In this blog series, I’ve been highlighting the top key performance indicators (KPIs) that banks should be tracking to measure the success of their Open Banking initiatives.

My last post covered the KPIs for business-value and customer-experience outcomes in Open Banking. Today, I want to delve into another important area—the ecosystem of developers, platforms and security within it.

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Tracking the developer experience in Open Banking

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Besides measuring business value and the customer experience, it’s extremely important to evaluate how the developer community is interacting with a bank’s various testing and development environments. The KPIs below indicate how well a bank engages with innovation partners and third parties to foster the release of products that engage the bank’s customer base.

  • The number of developers using the sandbox. A higher number of developers using the sandbox is indicative of strong developer engagement and a positive experience—and may lead to the introduction of the new services to customers.
  • The proportion of developers launching live products. As technical capabilities, documentation and integration improve, banks can expect this metric to improve. Equally valuable is understanding how long it takes for the developer community to launch products into the market. “Time to first Hello World” is a common measurement that supports this KPI.
  • Onboarding time. The shorter the registration time, the more likely it is that third-party service providers (TPPs) and developers will use the banking portal. As part of onboarding, it is valuable to understand how often a bank needs to intervene in registration. Ideally, onboarding TPPs would not be resource-intensive and the TPPs would be able to interact with the testing environments extremely quickly.
  • Total number of API offers. This helps a bank understand the robustness of its development sandbox and how quickly developers can move their products to production. The more APIs available, the more potential services that can utilize banking data and drive value for banking customers.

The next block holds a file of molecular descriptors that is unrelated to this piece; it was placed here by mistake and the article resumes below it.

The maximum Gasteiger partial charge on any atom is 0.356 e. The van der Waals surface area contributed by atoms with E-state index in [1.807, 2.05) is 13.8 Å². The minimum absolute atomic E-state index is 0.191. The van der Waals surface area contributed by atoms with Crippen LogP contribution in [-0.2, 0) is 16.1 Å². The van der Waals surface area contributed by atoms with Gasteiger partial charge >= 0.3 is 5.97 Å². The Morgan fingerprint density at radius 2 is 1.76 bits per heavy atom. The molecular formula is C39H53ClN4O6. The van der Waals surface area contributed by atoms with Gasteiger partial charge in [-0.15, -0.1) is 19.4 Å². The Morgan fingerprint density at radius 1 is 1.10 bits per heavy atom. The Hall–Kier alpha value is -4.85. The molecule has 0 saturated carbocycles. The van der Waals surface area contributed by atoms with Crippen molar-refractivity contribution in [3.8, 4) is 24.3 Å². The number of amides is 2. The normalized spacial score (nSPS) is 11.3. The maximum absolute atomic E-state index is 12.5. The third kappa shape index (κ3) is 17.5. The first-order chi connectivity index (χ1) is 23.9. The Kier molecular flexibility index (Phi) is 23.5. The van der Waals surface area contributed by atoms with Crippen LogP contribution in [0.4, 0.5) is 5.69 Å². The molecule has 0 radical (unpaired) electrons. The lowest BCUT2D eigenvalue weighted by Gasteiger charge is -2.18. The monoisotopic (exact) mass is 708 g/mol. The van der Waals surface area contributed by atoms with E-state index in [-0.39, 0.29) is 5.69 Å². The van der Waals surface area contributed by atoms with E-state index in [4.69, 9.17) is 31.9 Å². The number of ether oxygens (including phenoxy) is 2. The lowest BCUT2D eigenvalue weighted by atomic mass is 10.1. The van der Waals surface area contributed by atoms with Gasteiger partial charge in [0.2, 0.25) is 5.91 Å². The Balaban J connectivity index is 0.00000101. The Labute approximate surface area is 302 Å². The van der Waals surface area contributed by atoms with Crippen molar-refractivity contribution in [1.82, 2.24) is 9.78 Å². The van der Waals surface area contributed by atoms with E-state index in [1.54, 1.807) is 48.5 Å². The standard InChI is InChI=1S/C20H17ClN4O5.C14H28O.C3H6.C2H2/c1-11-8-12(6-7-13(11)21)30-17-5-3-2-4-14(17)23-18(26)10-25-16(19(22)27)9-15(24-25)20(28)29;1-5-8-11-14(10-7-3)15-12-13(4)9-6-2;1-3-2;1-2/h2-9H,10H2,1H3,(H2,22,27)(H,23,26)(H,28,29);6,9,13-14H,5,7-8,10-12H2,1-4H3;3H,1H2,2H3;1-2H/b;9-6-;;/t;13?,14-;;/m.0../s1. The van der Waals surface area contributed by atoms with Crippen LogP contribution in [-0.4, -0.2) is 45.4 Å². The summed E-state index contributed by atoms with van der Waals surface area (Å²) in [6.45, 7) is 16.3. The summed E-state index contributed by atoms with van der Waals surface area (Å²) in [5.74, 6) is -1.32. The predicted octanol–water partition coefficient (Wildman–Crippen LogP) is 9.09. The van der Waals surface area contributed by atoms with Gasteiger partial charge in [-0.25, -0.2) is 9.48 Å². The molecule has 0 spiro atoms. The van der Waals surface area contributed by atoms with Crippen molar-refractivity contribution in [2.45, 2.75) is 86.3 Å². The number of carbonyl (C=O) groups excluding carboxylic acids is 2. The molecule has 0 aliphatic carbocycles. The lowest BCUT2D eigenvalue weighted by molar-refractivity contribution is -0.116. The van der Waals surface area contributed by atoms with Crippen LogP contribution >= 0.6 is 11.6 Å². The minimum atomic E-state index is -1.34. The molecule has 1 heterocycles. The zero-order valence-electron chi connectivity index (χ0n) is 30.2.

Tracking platform offerings in Open Banking

As banks expand beyond their own services for their customers, they can track KPIs that drive the connectedness and ecosystem that support the banking platform.

Here are three other KPIs to track platform development:

  1. The number of TPPs within the bank’s ecosystem. This is a measure of how successful the bank has been at attracting PSPs and, as a result, at offering innovative services to their customers.
  2. The number of TPPs using each API. This will give insight into which APIs are the most common within the ecosystem of TPPs.
  3. The number of transactions generated per TPP. Banks can get a view of how valuable each TPP is for generating transactions.

Tracking security in Open Banking

In Open Banking, security is not merely a regulatory concern, but one that guarantees the ecosystem’s efficiency and customer satisfaction.

The top three security KPIs banks should track are:

  1. Successful authentication of customers. This metric shows banks how effective the authentication process is for themselves as well as for TPPs. It also highlights any potential fraud cases.
  2. Successful authentication of technical-service providers. This allows banks to identify potential fraud cases and understand any technical challenges.
  3. The number of fraudulent transactions. Banks can account for the value saved on behalf of their customers and their own business by understanding how many fraudulent transactions have been stopped by means of Open Banking services.

Tracking and measuring KPIs across each Open Banking outcome is extremely valuable, as it helps ensure the bank can deliver against its larger business and stakeholder obligations. Defining KPIs before entering into new business models, customer experiences and technology transformations will ground the bank in an Open Banking strategy that produces the desired success.

Measuring KPIs is not an easy task—it requires establishing foundational capabilities around operational readiness, technology and data that enable the bank to learn from, and iterate on, KPI results. The winners and losers of Open Banking transformations will be determined by the ability to alter their course and pivot when results reveal under-performance. The measurement of Open Banking KPIs is a pillar that helps ensure banks can adjust effectively when needed, allowing them to continue to thrive as financial services providers.

We invite you to go further into this topic by reading our report, Power Plays for Monetizing Open Banking APIs.


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